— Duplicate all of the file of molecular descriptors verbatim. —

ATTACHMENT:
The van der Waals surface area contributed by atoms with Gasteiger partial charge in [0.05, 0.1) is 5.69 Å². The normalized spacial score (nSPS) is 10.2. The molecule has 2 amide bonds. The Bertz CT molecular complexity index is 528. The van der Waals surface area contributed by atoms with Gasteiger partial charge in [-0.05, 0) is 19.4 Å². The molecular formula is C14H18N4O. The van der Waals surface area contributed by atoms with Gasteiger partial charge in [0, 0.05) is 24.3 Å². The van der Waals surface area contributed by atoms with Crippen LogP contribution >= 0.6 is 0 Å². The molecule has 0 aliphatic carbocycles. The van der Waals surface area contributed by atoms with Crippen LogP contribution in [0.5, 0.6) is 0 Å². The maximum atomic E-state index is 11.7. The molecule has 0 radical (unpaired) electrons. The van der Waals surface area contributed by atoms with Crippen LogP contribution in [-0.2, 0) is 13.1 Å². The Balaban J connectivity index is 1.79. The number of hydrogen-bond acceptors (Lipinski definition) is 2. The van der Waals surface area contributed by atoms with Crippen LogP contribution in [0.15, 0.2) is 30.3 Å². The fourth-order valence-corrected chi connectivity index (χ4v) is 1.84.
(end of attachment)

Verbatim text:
The van der Waals surface area contributed by atoms with Gasteiger partial charge in [0.05, 0.1) is 5.69 Å². The normalized spacial score (nSPS) is 10.2. The molecule has 2 amide bonds. The Bertz CT molecular complexity index is 528. The van der Waals surface area contributed by atoms with Gasteiger partial charge in [-0.05, 0) is 19.4 Å². The molecular formula is C14H18N4O. The van der Waals surface area contributed by atoms with Gasteiger partial charge in [0, 0.05) is 24.3 Å². The van der Waals surface area contributed by atoms with Crippen LogP contribution >= 0.6 is 0 Å². The molecule has 0 aliphatic carbocycles. The van der Waals surface area contributed by atoms with Crippen LogP contribution in [0.5, 0.6) is 0 Å². The maximum atomic E-state index is 11.7. The molecule has 0 radical (unpaired) electrons. The van der Waals surface area contributed by atoms with Crippen LogP contribution in [-0.2, 0) is 13.1 Å². The Balaban J connectivity index is 1.79. The number of hydrogen-bond acceptors (Lipinski definition) is 2. The van der Waals surface area contributed by atoms with Crippen LogP contribution in [0.15, 0.2) is 30.3 Å². The fourth-order valence-corrected chi connectivity index (χ4v) is 1.84.